Most people could only dream of painting like Van Gogh - he became one of my favourite artists after reading "Dear Theo" - and I wish I had learnt to paint from a paint by numbers kit. I might have learnt to paint a lot sooner. Here's a simple way to make your own paint by numbers picture, how to paint it and own a masterpiece based on a master artist.
Critics would scorn the paint by numbers method, but it was the Paint By Numbers Inventor, Dan Robbins who noticed Leonardo da Vinci, 500 years prior, numbered his paintings for assistants to fill in . . .. . . well Paint by Numbers was born.
Why paint anyway?
Why bother attempting to paint a Van Gogh when software and canvas inkjet papers can make a printout look like it was painted? Well there are many benefits when you paint - copying a masterpiece - or even painting at all. If you don't have paint why not paint-by-numbers in plasticine or even playdough? http://www.instructables.com/id/Playdough-Paintings/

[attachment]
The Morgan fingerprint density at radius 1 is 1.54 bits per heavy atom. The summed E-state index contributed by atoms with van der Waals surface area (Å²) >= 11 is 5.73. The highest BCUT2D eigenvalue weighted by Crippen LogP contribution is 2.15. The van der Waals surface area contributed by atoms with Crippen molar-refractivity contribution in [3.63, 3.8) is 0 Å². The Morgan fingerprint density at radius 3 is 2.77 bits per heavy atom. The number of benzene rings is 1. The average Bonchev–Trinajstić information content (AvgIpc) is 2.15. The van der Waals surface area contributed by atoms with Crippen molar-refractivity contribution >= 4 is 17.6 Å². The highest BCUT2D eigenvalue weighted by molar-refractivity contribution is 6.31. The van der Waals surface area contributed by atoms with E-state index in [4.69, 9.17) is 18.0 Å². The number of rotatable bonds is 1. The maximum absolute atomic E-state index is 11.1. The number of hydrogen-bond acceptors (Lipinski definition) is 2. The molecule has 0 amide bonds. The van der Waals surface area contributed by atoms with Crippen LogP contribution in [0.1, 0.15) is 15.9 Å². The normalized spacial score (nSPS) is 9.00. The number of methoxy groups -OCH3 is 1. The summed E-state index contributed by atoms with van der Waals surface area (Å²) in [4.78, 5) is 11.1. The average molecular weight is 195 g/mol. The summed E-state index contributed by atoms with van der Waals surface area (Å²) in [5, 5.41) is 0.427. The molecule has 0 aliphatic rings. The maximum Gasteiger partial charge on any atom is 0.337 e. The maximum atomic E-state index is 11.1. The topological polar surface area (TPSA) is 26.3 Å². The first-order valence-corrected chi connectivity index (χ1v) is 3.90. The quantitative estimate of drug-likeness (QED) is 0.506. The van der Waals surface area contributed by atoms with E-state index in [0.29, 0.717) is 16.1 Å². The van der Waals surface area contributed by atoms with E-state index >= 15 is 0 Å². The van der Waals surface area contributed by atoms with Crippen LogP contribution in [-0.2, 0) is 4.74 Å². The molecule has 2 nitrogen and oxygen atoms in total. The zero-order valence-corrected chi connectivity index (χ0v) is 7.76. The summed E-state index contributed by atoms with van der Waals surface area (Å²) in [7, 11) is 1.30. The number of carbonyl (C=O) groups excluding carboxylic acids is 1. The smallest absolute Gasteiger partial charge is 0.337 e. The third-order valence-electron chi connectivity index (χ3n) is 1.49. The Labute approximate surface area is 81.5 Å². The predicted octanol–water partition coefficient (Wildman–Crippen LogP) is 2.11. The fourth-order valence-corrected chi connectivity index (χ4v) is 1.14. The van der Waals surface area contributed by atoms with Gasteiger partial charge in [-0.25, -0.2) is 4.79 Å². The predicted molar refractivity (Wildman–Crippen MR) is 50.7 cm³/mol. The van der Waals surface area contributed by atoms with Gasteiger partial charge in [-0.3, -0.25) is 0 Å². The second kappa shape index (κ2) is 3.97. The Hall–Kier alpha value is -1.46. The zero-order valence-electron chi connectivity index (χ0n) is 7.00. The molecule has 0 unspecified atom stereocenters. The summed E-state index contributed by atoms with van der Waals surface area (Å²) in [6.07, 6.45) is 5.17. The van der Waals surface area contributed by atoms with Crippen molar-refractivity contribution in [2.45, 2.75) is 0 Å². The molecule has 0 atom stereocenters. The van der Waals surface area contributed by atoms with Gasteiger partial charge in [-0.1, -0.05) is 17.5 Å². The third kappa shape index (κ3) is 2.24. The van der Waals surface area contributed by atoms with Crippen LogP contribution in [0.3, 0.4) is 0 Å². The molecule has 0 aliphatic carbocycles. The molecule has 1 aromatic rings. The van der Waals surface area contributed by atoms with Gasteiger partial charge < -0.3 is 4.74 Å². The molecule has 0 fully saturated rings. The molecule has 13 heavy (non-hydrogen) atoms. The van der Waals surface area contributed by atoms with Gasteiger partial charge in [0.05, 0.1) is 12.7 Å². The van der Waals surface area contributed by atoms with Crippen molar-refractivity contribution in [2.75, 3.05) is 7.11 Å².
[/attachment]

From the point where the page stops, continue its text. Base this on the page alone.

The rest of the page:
I like how it helps the beginning artists to:
- develop eye and hand co-ordination
- observe carefully by sharpening your shape and texture recognition,
- understand how colour works - why some colours look good together and why others not so good together
- improving your aesthetic sensitivity a hundred times over
- turn once boring blobs of paint - humdrum ordinary things turn into interesting things of simple beauty.
How Easy is This Instructable?
Watch this video of The Largest Paint by Numbers Painting of a Foot
Well, that just goes to show - everyone could paint as wonderfully as Vincent Van Gogh.....
if they wanted to. God made the world too beautiful to ignore * . *
Here's how to get a foot into the secret world of painting ....
So let's get started!
Step 1: Trace the artwork on acetate / clingwrap
1. Choose the artwork you want to copy. Choose a high resolution version that clearly shows up the artist's brush strokes. Print out from computer in colour as a reference point.
2. Grab some acetate or plastic cling wrap and a fine permanent marker.
3. Cover the picture with acetate / cling wrap and trace over each area that has the same colour.
When you can see a slightly darker or light colour - outline that as well.
4. Scan the acetate / plastic wrap tracing.
5. Print out the scanned outlines on paper.